The NSW Auditor-General’s office has delivered a stinging review of the state of RailCorp’s IT projects, pointing out that eight of the 10 largest projects underway are behind schedule.
In the office’s 2010 Report to Parliament, the auditor-general detailed delays of some 25 months on RailCorp’s Ellipse upgrade, 20 months on a virtual plan room stages two and three, and 24 months each for a Central station emergency warning communications system and a station passenger information rollout system.
The cost for the top 10 projects had also blown out from some $117.5 million to an estimated $158.9 million – up some $41.4 million.
According to the auditor-general, the cost of the Station Passenger Information Rollout Project increased $9.7 million above its original budget as a result of an extension in the scope of the project.
A procurement transformation project had also received a revised forecast final cost of $14.7 million above its original budget due to the realisation that the project was more complex and costly than initially budgeted.
“The Ellipse project was completed in June 2010, 25 months behind schedule, because further work was required to implement the employee self-service module within Ellipse and to ensure it met all RailCorp’s business requirements,” the report reads.
The delay in the Central station project was found to be primarily due to an increased number of audio zones, which also resulted in additional costs of $2.9 million.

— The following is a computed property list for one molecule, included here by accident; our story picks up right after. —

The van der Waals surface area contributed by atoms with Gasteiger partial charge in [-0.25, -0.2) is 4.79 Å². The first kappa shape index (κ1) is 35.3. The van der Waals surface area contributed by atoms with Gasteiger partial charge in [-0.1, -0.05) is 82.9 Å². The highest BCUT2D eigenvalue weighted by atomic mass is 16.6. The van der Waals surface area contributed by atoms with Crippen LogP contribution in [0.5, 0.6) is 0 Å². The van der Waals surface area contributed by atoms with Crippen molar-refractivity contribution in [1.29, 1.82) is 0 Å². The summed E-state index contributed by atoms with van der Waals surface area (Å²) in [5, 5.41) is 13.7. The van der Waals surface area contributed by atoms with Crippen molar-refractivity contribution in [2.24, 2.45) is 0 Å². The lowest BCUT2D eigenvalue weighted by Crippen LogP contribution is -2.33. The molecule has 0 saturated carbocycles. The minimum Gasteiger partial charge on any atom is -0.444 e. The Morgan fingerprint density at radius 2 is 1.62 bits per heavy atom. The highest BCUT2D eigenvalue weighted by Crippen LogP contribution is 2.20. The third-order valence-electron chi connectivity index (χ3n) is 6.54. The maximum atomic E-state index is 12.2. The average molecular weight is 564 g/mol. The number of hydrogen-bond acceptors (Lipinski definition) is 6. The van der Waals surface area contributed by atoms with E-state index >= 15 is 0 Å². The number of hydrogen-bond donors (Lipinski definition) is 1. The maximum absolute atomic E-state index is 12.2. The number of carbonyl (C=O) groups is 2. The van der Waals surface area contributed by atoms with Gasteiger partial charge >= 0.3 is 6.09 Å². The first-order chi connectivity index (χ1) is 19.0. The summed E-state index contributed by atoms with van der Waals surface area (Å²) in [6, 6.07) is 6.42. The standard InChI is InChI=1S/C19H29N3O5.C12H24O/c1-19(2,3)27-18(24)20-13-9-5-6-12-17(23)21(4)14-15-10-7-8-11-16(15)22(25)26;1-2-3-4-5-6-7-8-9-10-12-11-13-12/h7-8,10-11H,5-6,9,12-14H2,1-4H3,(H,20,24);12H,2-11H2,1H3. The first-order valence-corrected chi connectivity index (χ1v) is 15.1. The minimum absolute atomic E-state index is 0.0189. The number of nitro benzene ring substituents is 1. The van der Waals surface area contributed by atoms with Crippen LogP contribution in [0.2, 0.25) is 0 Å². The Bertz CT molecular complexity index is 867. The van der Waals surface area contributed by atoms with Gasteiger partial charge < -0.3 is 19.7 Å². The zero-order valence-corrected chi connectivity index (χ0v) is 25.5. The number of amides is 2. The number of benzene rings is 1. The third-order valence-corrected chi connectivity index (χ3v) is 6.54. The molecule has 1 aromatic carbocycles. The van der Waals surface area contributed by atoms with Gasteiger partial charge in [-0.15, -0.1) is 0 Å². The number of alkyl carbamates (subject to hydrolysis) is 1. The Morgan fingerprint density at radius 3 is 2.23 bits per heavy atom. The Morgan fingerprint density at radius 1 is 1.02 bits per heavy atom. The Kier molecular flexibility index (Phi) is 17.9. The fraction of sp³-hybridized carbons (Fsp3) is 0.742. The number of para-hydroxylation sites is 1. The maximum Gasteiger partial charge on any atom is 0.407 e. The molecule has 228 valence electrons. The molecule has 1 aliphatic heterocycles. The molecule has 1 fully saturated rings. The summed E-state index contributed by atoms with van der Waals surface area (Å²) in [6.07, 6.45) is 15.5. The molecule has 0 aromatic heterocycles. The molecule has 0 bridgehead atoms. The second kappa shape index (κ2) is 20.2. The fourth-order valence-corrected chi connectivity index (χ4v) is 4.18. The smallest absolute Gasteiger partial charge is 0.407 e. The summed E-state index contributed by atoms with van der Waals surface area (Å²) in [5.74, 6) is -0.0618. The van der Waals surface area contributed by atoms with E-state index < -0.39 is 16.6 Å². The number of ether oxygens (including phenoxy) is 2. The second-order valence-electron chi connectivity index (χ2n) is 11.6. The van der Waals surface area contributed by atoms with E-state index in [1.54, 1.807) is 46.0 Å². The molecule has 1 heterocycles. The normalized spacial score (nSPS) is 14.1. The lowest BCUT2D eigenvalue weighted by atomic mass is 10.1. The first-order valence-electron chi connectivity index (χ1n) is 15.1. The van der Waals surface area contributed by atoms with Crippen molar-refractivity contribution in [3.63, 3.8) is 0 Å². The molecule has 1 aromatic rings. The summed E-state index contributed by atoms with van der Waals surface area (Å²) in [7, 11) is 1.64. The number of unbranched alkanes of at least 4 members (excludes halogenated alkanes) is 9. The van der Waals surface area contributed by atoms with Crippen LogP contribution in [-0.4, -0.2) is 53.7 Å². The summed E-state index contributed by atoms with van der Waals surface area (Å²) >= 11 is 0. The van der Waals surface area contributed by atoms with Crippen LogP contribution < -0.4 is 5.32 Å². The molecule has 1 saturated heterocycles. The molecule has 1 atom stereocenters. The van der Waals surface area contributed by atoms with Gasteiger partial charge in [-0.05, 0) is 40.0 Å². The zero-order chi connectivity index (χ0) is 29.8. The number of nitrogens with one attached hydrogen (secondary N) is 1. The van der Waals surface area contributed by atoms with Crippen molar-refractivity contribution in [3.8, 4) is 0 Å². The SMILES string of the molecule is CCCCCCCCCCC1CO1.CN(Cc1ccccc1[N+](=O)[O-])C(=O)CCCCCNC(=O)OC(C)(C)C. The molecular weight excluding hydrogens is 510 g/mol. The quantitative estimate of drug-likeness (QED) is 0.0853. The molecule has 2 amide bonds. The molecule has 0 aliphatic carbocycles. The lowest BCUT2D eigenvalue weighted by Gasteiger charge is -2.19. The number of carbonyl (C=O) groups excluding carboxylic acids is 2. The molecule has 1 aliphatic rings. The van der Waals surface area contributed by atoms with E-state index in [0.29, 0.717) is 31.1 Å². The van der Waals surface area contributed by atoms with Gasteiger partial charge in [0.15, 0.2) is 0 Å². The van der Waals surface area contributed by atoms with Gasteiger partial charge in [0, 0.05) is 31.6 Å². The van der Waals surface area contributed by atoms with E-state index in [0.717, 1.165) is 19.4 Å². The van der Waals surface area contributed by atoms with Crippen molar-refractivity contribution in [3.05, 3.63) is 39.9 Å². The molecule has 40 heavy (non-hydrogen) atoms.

“The 20-month delay in the virtual plan room is due to RailCorp being unable to negotiate a contract with the preferred tenderer for seven months,” the report reads. “The remainder of the delay is attributable to a revised project scope.”
The auditor-general also noted the State Transit Authority’s 2009-10 decision to defer works on its ERP project.
“To date the Authority has spent $1.3 million on this project,” the report reads. “The total estimated cost of this project is $8.0 million.
“The reason for the delays is primarily due to the formation of Transport NSW and the fact that agencies are waiting for further direction on the structure and functions of corporate services (including information technology) within transport agencies.”
The auditor-general's comments come as a blow to the department's shared services plans, which it recently accelerated for implementation ahead of the next state elections. Operational IT staff from RailCorp, RTA and other daughter agencies will be moved to the new shared services division from 13 December and will help to assume 11 functions for the 25,100 full time-equivalent staff at Transport NSW.
In October last year, the auditor-general found the NSW Government’s Licensing Project, aimed at centralising software licences, was nine years late and $23 million over budget.
Follow Tim Lohman on Twitter: @tlohman
Follow Computerworld Australia on Twitter: @ComputerworldAU